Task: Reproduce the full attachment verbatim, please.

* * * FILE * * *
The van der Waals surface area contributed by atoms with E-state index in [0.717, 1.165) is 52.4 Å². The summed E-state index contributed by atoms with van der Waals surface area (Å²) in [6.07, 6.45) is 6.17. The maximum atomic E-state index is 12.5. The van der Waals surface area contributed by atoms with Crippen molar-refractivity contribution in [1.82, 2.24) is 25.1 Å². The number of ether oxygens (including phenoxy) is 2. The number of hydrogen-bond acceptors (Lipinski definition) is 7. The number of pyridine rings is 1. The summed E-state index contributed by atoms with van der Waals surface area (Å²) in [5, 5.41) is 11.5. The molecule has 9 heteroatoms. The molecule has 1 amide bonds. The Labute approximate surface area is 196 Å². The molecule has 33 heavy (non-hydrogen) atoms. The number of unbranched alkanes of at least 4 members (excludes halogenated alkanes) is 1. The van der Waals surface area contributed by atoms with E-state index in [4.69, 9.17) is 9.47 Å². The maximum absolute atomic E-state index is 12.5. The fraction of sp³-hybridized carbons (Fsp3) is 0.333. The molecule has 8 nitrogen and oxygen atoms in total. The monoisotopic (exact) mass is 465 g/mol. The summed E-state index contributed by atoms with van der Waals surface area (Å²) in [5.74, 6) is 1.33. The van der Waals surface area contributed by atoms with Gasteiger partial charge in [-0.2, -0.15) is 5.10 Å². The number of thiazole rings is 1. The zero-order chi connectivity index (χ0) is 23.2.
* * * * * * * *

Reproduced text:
The van der Waals surface area contributed by atoms with E-state index in [0.717, 1.165) is 52.4 Å². The summed E-state index contributed by atoms with van der Waals surface area (Å²) in [6.07, 6.45) is 6.17. The maximum atomic E-state index is 12.5. The van der Waals surface area contributed by atoms with Crippen molar-refractivity contribution in [1.82, 2.24) is 25.1 Å². The number of ether oxygens (including phenoxy) is 2. The number of hydrogen-bond acceptors (Lipinski definition) is 7. The number of pyridine rings is 1. The summed E-state index contributed by atoms with van der Waals surface area (Å²) in [5, 5.41) is 11.5. The molecule has 9 heteroatoms. The molecule has 1 amide bonds. The Labute approximate surface area is 196 Å². The molecule has 33 heavy (non-hydrogen) atoms. The number of unbranched alkanes of at least 4 members (excludes halogenated alkanes) is 1. The van der Waals surface area contributed by atoms with E-state index in [4.69, 9.17) is 9.47 Å². The maximum absolute atomic E-state index is 12.5. The fraction of sp³-hybridized carbons (Fsp3) is 0.333. The molecule has 8 nitrogen and oxygen atoms in total. The monoisotopic (exact) mass is 465 g/mol. The summed E-state index contributed by atoms with van der Waals surface area (Å²) in [5.74, 6) is 1.33. The van der Waals surface area contributed by atoms with Gasteiger partial charge in [-0.2, -0.15) is 5.10 Å². The number of thiazole rings is 1. The zero-order chi connectivity index (χ0) is 23.2.